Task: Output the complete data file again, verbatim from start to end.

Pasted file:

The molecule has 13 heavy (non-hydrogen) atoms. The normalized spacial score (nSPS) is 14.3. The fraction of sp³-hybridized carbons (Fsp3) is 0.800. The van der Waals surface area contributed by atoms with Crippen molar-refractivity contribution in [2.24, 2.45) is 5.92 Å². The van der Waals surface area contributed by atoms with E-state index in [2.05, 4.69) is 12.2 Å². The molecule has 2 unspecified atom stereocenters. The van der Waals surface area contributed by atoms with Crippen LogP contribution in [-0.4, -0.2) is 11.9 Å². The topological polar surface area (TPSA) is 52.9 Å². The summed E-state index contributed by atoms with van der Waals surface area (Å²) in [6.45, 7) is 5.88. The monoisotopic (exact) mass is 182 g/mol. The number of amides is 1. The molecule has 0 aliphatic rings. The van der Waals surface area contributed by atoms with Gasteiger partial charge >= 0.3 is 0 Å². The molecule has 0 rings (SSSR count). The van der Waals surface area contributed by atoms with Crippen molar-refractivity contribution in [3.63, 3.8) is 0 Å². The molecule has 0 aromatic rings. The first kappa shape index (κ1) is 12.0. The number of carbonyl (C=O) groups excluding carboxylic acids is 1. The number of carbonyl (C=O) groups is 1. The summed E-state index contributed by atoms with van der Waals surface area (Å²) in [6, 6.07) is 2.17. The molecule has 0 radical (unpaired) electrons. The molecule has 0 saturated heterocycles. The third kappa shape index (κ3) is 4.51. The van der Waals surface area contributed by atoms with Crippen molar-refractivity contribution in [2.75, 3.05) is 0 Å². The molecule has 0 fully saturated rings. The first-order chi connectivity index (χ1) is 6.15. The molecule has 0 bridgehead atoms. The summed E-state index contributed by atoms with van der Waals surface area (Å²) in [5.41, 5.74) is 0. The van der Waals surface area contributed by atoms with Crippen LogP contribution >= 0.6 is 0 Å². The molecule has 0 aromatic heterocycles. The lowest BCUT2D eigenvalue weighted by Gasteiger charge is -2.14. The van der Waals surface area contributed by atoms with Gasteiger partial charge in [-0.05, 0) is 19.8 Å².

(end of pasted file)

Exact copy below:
The molecule has 13 heavy (non-hydrogen) atoms. The normalized spacial score (nSPS) is 14.3. The fraction of sp³-hybridized carbons (Fsp3) is 0.800. The van der Waals surface area contributed by atoms with Crippen molar-refractivity contribution in [2.24, 2.45) is 5.92 Å². The van der Waals surface area contributed by atoms with E-state index in [2.05, 4.69) is 12.2 Å². The molecule has 2 unspecified atom stereocenters. The van der Waals surface area contributed by atoms with Crippen LogP contribution in [-0.4, -0.2) is 11.9 Å². The topological polar surface area (TPSA) is 52.9 Å². The summed E-state index contributed by atoms with van der Waals surface area (Å²) in [6.45, 7) is 5.88. The monoisotopic (exact) mass is 182 g/mol. The number of amides is 1. The molecule has 0 aliphatic rings. The van der Waals surface area contributed by atoms with Gasteiger partial charge >= 0.3 is 0 Å². The molecule has 0 rings (SSSR count). The van der Waals surface area contributed by atoms with Crippen molar-refractivity contribution in [3.63, 3.8) is 0 Å². The molecule has 0 aromatic rings. The first kappa shape index (κ1) is 12.0. The number of carbonyl (C=O) groups excluding carboxylic acids is 1. The number of carbonyl (C=O) groups is 1. The summed E-state index contributed by atoms with van der Waals surface area (Å²) in [6, 6.07) is 2.17. The molecule has 0 radical (unpaired) electrons. The molecule has 0 saturated heterocycles. The third kappa shape index (κ3) is 4.51. The van der Waals surface area contributed by atoms with Crippen molar-refractivity contribution in [2.75, 3.05) is 0 Å². The molecule has 0 fully saturated rings. The first-order chi connectivity index (χ1) is 6.15. The molecule has 0 bridgehead atoms. The summed E-state index contributed by atoms with van der Waals surface area (Å²) in [5.41, 5.74) is 0. The van der Waals surface area contributed by atoms with Crippen LogP contribution >= 0.6 is 0 Å². The molecule has 0 aromatic heterocycles. The lowest BCUT2D eigenvalue weighted by Gasteiger charge is -2.14. The van der Waals surface area contributed by atoms with Gasteiger partial charge in [-0.05, 0) is 19.8 Å².